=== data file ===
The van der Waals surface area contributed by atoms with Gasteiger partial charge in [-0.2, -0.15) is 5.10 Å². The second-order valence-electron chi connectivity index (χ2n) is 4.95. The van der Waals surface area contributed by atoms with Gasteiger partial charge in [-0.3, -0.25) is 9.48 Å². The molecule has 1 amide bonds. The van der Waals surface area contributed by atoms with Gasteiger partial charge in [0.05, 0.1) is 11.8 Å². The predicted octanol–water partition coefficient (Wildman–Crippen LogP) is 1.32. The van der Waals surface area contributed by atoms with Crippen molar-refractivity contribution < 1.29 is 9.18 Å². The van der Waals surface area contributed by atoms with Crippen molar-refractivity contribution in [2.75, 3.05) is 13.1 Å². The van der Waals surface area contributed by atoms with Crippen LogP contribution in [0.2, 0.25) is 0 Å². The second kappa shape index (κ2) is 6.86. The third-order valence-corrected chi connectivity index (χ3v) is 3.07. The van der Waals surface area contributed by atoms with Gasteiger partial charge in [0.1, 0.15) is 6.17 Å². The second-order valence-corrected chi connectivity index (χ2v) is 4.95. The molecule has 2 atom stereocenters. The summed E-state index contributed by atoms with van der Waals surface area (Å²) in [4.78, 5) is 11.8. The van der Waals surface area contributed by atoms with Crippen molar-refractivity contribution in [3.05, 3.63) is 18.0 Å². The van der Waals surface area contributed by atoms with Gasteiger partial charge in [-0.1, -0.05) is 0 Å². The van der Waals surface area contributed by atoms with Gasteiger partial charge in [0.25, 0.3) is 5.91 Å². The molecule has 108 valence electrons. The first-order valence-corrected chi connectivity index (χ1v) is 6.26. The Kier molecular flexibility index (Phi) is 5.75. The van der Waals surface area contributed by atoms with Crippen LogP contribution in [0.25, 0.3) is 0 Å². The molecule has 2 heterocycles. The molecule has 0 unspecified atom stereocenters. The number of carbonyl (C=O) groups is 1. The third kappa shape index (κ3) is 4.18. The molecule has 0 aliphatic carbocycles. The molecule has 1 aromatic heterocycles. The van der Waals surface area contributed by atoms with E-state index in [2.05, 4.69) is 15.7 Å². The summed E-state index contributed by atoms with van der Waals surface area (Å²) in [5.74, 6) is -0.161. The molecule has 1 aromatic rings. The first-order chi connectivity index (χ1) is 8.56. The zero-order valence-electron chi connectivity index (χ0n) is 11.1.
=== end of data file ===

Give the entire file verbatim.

The van der Waals surface area contributed by atoms with Gasteiger partial charge in [-0.2, -0.15) is 5.10 Å². The second-order valence-electron chi connectivity index (χ2n) is 4.95. The van der Waals surface area contributed by atoms with Gasteiger partial charge in [-0.3, -0.25) is 9.48 Å². The molecule has 1 amide bonds. The van der Waals surface area contributed by atoms with Gasteiger partial charge in [0.05, 0.1) is 11.8 Å². The predicted octanol–water partition coefficient (Wildman–Crippen LogP) is 1.32. The van der Waals surface area contributed by atoms with Crippen molar-refractivity contribution < 1.29 is 9.18 Å². The van der Waals surface area contributed by atoms with Crippen molar-refractivity contribution in [2.75, 3.05) is 13.1 Å². The van der Waals surface area contributed by atoms with Crippen LogP contribution in [0.2, 0.25) is 0 Å². The second kappa shape index (κ2) is 6.86. The third-order valence-corrected chi connectivity index (χ3v) is 3.07. The van der Waals surface area contributed by atoms with Gasteiger partial charge in [0.1, 0.15) is 6.17 Å². The second-order valence-corrected chi connectivity index (χ2v) is 4.95. The molecule has 2 atom stereocenters. The summed E-state index contributed by atoms with van der Waals surface area (Å²) in [4.78, 5) is 11.8. The van der Waals surface area contributed by atoms with Crippen molar-refractivity contribution in [3.05, 3.63) is 18.0 Å². The van der Waals surface area contributed by atoms with Gasteiger partial charge in [-0.1, -0.05) is 0 Å². The van der Waals surface area contributed by atoms with Gasteiger partial charge in [0.25, 0.3) is 5.91 Å². The molecule has 108 valence electrons. The first-order valence-corrected chi connectivity index (χ1v) is 6.26. The Kier molecular flexibility index (Phi) is 5.75. The van der Waals surface area contributed by atoms with Crippen LogP contribution in [0.25, 0.3) is 0 Å². The molecule has 2 heterocycles. The molecule has 0 unspecified atom stereocenters. The number of carbonyl (C=O) groups is 1. The third kappa shape index (κ3) is 4.18. The molecule has 0 aliphatic carbocycles. The molecule has 1 aromatic heterocycles. The van der Waals surface area contributed by atoms with E-state index in [2.05, 4.69) is 15.7 Å². The summed E-state index contributed by atoms with van der Waals surface area (Å²) in [5.74, 6) is -0.161. The molecule has 1 aromatic rings. The first-order chi connectivity index (χ1) is 8.56. The zero-order valence-electron chi connectivity index (χ0n) is 11.1.